There is a new project on which I am working. For years, I have been taken with development kits. Since money has always been pretty tight, most of my interest has been in the lower-cost kits. Also, as a teacher, I have worked for decades to try to teach beginners about electronics, robotics and computers (our tagline reads: Helping to Build a Better Engineer.)
This new project is a very low-cost dev kit to introduce students to microcontrollers using Atmel’s low-end ATtiny2313. This is a chip that I often find myself choosing when I need a low-cost controller for a project. The kit is designed to provide much of what an engineer needs to create a new project. There are pushbutton switchers, LEDs, connectors for servo motors and a speaker. The board even has a light detecting phototransistor and a thermistor (I may have gone too far with that, since the 2313 has no real analog input – we shall see about that in beta testing.) All of this fits in a tiny 2″ by 2″ PCB and can mount on a 4-cell AA battery box (with room to spare.) The target price for this board is around $30-$50, with a beginner’s introduction text included. There may also be an offer for the bare board for those who would like to roll-their-own.
Basically, I wanted something that is portable, like my Pocket Development Kit (http://www.instructables.com/id/Build-a-PDK-Pocket-Development-Kit/,) and with all the peripherals needed to get started and learn.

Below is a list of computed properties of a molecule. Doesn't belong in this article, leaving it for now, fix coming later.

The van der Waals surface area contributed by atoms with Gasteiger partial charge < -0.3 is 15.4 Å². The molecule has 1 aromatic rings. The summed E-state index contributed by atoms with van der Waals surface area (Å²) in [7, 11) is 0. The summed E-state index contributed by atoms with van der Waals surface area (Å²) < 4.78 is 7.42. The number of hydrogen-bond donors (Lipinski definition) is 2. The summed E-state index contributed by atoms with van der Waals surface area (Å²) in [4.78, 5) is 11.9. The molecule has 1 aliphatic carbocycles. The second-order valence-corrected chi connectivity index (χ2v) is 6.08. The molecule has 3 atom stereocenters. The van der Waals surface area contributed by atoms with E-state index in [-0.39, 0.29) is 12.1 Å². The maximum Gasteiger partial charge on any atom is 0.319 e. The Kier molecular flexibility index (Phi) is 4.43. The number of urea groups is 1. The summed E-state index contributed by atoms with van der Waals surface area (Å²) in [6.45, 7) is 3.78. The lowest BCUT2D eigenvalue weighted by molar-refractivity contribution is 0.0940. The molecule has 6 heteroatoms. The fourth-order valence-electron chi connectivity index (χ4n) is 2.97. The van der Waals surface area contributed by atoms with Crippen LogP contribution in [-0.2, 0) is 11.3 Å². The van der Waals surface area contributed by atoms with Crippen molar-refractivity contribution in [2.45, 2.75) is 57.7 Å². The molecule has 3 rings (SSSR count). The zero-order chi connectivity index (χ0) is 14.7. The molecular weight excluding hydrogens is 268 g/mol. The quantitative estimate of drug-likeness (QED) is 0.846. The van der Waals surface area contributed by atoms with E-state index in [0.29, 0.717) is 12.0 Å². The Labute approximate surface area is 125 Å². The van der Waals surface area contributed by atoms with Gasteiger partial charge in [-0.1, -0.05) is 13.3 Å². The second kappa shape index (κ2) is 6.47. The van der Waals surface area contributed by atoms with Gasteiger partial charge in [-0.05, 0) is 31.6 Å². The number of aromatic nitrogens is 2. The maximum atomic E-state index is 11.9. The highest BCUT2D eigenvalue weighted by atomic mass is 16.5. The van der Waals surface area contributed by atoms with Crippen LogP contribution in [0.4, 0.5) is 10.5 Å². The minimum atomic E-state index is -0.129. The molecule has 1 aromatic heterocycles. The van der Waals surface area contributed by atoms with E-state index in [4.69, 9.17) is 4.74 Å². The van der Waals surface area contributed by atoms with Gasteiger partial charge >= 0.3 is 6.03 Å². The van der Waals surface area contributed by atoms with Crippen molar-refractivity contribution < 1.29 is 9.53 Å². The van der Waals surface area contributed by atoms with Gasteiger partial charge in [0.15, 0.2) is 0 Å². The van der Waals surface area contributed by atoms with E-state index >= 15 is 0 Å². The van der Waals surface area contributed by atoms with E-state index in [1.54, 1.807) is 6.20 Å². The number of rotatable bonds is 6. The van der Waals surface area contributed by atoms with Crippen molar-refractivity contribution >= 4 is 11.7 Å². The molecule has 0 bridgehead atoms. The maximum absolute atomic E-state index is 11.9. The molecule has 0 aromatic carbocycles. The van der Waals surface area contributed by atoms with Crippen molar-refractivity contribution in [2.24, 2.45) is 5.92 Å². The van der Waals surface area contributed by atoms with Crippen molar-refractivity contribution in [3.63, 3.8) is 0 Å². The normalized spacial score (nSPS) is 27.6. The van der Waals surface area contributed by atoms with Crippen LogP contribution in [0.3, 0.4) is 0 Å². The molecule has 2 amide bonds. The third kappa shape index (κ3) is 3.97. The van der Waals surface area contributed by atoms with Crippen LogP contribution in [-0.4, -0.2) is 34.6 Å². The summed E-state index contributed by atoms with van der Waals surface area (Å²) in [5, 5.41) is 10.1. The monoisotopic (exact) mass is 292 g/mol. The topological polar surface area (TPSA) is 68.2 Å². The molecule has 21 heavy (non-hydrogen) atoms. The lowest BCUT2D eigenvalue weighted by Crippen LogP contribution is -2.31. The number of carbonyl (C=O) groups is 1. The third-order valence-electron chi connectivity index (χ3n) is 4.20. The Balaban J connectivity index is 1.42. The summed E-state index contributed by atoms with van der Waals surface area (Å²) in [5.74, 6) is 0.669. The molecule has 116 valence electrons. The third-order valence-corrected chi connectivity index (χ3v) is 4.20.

Here is a picture of the Tiny2313 Experimenter’s Board, as it currently exists:
As you can see, the board uses a standard 10-pin STK-500 programmer. There are many of these around, and I am currently evaluating one that I may be able to offer for under $10. Also, since the STK programmer provides +5V, there is a jumper-switchable option to power this board from either an external battery (or power supply) or the attached programmer.
There is a reverse-polarity protection diode in-line with the battery input. Yes, this will drop the input voltage by about 0.6V, but the Tiny2313V works just fine at those lower voltages. This will affect the analog parts of the system, but that is something that I am still considering (also, we have a ‘X61 equivalent in development – the ATtiny26 family has several built-in real ADC (Analog to Digital Convertor) inputs on-board.
One thing that has yet to be determined is whether this is OK, as is. With the Tiny2313’s analog comparator inputs (rather than true analog input,) the analog devices are only useful if the board has (or has access to) DAC (Digital to Analog Convertor) such as an R-2R circuit. One change, consideration is whether to drop the servo motor connectors and replace them with a DAC, or to keep the servo interface. This would lower the board’s value to robotics, but provide better analog capabilities.
Another possibility is to include a tiny breadboard and the resistors to create a simple R-2R DAC. This would tend to lessen the all-included intent of this design – I really wanted something tiny that has everything needed to get started. What do you think about these possibilities? I am most interested in people who are wanted to just get started, or have taught these types of classes before. Let me know!